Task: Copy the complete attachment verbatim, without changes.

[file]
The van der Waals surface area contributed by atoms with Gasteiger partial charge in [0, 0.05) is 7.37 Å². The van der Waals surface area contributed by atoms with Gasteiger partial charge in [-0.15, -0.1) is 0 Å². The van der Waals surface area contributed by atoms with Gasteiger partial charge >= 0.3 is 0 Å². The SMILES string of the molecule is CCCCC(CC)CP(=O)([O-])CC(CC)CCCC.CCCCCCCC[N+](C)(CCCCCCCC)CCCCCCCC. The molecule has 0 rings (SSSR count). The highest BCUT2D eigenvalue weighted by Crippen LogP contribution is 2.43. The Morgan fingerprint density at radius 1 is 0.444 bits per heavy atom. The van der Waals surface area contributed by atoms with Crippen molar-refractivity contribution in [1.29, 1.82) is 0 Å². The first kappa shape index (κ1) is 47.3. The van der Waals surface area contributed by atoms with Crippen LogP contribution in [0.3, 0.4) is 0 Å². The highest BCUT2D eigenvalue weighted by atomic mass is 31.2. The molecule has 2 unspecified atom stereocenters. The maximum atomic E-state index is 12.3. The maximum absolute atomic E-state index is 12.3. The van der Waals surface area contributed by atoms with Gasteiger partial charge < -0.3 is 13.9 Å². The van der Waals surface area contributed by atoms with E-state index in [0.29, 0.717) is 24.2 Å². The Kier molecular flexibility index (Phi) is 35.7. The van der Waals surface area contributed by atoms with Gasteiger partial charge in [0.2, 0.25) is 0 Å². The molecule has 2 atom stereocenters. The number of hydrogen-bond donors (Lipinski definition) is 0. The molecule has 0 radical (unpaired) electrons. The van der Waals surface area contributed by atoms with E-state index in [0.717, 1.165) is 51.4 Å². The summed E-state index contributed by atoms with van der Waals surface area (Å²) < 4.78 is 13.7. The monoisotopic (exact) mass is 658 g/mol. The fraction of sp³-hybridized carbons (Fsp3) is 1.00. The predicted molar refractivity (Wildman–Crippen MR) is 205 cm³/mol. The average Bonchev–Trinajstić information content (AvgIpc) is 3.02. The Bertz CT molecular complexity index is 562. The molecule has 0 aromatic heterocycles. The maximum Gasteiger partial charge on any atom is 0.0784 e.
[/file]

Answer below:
The van der Waals surface area contributed by atoms with Gasteiger partial charge in [0, 0.05) is 7.37 Å². The van der Waals surface area contributed by atoms with Gasteiger partial charge in [-0.15, -0.1) is 0 Å². The van der Waals surface area contributed by atoms with Gasteiger partial charge >= 0.3 is 0 Å². The SMILES string of the molecule is CCCCC(CC)CP(=O)([O-])CC(CC)CCCC.CCCCCCCC[N+](C)(CCCCCCCC)CCCCCCCC. The molecule has 0 rings (SSSR count). The highest BCUT2D eigenvalue weighted by Crippen LogP contribution is 2.43. The Morgan fingerprint density at radius 1 is 0.444 bits per heavy atom. The van der Waals surface area contributed by atoms with Crippen molar-refractivity contribution in [1.29, 1.82) is 0 Å². The first kappa shape index (κ1) is 47.3. The van der Waals surface area contributed by atoms with Crippen LogP contribution in [0.3, 0.4) is 0 Å². The highest BCUT2D eigenvalue weighted by atomic mass is 31.2. The molecule has 2 unspecified atom stereocenters. The maximum atomic E-state index is 12.3. The maximum absolute atomic E-state index is 12.3. The van der Waals surface area contributed by atoms with Gasteiger partial charge < -0.3 is 13.9 Å². The van der Waals surface area contributed by atoms with E-state index in [0.29, 0.717) is 24.2 Å². The Kier molecular flexibility index (Phi) is 35.7. The van der Waals surface area contributed by atoms with Gasteiger partial charge in [0.2, 0.25) is 0 Å². The molecule has 2 atom stereocenters. The number of hydrogen-bond donors (Lipinski definition) is 0. The molecule has 0 radical (unpaired) electrons. The van der Waals surface area contributed by atoms with E-state index in [0.717, 1.165) is 51.4 Å². The summed E-state index contributed by atoms with van der Waals surface area (Å²) < 4.78 is 13.7. The monoisotopic (exact) mass is 658 g/mol. The fraction of sp³-hybridized carbons (Fsp3) is 1.00. The predicted molar refractivity (Wildman–Crippen MR) is 205 cm³/mol. The average Bonchev–Trinajstić information content (AvgIpc) is 3.02. The Bertz CT molecular complexity index is 562. The molecule has 0 aromatic heterocycles. The maximum Gasteiger partial charge on any atom is 0.0784 e.